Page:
exertions, no personal sacrifice, to perform the duties that were placed upon him—as he lengthened out the siege by inconceivable prodigies of ingenuity, of activity, of resource—and as, in spite of it all, in spite of the deep devotion to his country, which had prompted him to this great risk and undertaking, the conviction gradually grew upon him that his country had abandoned him.
It is terrible to think what he must have suffered when at last, as a desperate measure to save those he loved, he parted with the only two Englishmen with whom during those long months he had any converse, and sent Stewart and Power down the river to escape from the fate which had become inevitable to himself. It is very painful to think of the reproaches to his country and to his country's government that must have passed through the mind of that devoted man during those months of unmerited desertion. In Gordon's letter of the fourteenth of December he said: "All is up. I expect a catastrophe in ten days' time; it would not have been so if our people had kept me better informed as to their intentions."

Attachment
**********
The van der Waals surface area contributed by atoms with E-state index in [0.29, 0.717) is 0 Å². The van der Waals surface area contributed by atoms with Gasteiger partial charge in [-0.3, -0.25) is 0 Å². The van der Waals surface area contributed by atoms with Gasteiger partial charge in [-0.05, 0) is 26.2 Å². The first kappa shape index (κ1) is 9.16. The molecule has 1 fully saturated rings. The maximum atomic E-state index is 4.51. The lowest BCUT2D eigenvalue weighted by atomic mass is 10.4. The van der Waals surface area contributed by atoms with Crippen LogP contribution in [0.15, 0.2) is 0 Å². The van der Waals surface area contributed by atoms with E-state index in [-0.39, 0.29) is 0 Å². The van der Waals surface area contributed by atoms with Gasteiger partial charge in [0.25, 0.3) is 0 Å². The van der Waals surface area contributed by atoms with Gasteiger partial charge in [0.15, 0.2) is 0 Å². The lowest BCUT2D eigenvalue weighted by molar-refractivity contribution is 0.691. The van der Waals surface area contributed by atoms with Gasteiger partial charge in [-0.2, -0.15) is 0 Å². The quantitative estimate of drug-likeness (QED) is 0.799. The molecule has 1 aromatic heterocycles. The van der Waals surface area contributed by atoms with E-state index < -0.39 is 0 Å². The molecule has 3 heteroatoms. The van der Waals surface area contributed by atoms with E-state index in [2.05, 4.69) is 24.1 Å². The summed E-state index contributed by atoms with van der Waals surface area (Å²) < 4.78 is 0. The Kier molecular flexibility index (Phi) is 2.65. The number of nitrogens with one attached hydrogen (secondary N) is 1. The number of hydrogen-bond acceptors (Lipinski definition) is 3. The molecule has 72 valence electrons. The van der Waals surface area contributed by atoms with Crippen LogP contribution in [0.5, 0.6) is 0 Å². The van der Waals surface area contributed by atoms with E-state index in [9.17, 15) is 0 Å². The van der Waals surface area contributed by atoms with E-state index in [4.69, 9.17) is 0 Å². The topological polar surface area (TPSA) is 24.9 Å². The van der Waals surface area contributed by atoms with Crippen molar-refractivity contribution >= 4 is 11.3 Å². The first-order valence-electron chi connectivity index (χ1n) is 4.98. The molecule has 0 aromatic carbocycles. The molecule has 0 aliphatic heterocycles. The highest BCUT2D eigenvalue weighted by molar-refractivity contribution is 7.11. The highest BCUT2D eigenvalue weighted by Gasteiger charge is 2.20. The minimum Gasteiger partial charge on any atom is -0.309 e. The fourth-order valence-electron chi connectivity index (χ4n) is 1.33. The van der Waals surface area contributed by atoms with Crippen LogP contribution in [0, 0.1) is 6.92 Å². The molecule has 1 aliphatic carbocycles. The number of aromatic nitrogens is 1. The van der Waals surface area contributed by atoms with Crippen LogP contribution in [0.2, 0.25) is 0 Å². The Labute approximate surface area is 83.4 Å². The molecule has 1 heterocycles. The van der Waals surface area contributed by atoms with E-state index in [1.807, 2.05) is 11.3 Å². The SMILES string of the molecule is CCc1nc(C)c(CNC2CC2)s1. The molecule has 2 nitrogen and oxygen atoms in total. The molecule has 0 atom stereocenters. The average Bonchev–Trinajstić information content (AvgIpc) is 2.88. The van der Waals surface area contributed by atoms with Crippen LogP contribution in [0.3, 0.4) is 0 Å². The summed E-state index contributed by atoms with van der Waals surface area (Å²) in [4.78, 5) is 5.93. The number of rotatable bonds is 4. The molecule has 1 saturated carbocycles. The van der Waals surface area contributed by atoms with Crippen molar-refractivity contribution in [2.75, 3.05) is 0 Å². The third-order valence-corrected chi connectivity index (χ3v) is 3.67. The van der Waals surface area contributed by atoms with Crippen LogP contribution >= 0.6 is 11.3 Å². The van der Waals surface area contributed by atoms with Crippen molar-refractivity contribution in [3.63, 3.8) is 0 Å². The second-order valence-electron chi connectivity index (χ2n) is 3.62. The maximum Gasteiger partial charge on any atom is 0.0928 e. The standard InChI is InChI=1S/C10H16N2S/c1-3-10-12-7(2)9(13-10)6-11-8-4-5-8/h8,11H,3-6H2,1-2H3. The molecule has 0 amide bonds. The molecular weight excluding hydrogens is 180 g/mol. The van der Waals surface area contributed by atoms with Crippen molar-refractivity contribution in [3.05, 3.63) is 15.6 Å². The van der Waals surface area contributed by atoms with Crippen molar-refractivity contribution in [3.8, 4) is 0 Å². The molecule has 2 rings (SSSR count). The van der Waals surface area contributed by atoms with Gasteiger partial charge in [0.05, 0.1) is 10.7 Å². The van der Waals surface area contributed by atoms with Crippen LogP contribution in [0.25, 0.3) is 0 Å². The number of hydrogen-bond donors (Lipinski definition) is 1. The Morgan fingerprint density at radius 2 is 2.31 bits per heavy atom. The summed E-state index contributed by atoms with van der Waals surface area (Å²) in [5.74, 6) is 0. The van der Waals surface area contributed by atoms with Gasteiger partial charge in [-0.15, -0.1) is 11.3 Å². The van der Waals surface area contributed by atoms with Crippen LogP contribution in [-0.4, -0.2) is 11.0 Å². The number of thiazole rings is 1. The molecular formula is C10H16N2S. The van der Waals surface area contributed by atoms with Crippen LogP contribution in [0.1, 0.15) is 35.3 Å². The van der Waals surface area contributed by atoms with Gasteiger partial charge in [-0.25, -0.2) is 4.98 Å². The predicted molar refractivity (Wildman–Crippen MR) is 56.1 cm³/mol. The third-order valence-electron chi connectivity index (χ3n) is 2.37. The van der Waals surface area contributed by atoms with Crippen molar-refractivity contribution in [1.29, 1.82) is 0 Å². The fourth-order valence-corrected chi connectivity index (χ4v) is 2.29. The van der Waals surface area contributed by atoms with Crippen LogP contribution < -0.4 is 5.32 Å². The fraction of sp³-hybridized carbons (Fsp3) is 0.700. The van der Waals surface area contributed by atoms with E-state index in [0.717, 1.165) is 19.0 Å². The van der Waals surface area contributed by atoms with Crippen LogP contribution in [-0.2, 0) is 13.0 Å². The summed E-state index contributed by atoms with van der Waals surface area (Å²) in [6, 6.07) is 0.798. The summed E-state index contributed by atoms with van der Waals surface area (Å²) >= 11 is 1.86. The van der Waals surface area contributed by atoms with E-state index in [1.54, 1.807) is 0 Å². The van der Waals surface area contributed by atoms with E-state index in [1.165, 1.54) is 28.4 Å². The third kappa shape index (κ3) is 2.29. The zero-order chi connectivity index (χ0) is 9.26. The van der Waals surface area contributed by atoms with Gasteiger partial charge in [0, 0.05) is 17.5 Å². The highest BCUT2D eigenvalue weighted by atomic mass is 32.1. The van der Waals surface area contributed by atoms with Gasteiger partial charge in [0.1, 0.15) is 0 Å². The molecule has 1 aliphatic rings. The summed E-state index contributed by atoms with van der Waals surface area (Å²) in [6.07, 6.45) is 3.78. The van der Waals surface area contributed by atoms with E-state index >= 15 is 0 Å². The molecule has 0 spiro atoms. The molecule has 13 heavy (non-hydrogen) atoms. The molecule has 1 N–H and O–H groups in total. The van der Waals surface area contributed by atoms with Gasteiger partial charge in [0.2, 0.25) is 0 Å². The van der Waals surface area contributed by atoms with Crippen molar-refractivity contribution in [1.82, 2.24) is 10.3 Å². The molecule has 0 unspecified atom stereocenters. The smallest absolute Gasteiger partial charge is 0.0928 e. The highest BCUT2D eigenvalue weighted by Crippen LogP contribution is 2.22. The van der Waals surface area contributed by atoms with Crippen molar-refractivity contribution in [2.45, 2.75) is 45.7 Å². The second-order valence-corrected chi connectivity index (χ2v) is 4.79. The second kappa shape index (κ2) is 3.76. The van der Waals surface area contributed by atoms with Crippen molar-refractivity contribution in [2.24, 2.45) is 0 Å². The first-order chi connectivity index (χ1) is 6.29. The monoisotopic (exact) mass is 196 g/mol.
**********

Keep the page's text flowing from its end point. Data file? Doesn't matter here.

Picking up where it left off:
They had no intentions to inform him of. They were merely acting from hand to mouth to avert the parliamentary censure with which they were threatened. They had no plan, they had no intentions to carry out. If they could have known their intentions, a great hero would have been saved to the British army, a great